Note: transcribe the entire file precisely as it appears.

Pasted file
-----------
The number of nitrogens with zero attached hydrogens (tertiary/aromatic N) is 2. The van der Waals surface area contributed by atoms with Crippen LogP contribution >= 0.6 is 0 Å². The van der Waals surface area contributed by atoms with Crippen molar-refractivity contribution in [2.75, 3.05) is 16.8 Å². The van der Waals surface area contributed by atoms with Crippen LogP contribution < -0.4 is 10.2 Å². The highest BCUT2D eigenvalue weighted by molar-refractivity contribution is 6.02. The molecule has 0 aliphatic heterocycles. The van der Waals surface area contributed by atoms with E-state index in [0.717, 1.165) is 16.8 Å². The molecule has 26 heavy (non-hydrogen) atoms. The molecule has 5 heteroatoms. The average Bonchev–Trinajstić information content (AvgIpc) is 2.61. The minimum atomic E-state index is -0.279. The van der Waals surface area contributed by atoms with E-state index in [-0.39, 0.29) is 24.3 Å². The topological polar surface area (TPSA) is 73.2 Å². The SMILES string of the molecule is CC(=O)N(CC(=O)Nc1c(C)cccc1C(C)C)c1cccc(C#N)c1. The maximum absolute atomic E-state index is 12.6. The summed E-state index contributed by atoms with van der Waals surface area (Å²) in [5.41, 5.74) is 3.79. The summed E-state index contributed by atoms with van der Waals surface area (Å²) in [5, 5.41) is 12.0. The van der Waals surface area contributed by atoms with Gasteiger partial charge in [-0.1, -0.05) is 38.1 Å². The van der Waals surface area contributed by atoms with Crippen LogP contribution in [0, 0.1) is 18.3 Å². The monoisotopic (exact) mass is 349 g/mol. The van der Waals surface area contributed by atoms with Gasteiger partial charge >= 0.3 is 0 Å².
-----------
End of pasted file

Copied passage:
The number of nitrogens with zero attached hydrogens (tertiary/aromatic N) is 2. The van der Waals surface area contributed by atoms with Crippen LogP contribution >= 0.6 is 0 Å². The van der Waals surface area contributed by atoms with Crippen molar-refractivity contribution in [2.75, 3.05) is 16.8 Å². The van der Waals surface area contributed by atoms with Crippen LogP contribution < -0.4 is 10.2 Å². The highest BCUT2D eigenvalue weighted by molar-refractivity contribution is 6.02. The molecule has 0 aliphatic heterocycles. The van der Waals surface area contributed by atoms with E-state index in [0.717, 1.165) is 16.8 Å². The molecule has 26 heavy (non-hydrogen) atoms. The molecule has 5 heteroatoms. The average Bonchev–Trinajstić information content (AvgIpc) is 2.61. The minimum atomic E-state index is -0.279. The van der Waals surface area contributed by atoms with E-state index in [-0.39, 0.29) is 24.3 Å². The topological polar surface area (TPSA) is 73.2 Å². The SMILES string of the molecule is CC(=O)N(CC(=O)Nc1c(C)cccc1C(C)C)c1cccc(C#N)c1. The maximum absolute atomic E-state index is 12.6. The summed E-state index contributed by atoms with van der Waals surface area (Å²) in [5.41, 5.74) is 3.79. The summed E-state index contributed by atoms with van der Waals surface area (Å²) in [5, 5.41) is 12.0. The van der Waals surface area contributed by atoms with Gasteiger partial charge in [-0.1, -0.05) is 38.1 Å². The van der Waals surface area contributed by atoms with Crippen LogP contribution in [0, 0.1) is 18.3 Å². The monoisotopic (exact) mass is 349 g/mol. The van der Waals surface area contributed by atoms with Gasteiger partial charge >= 0.3 is 0 Å².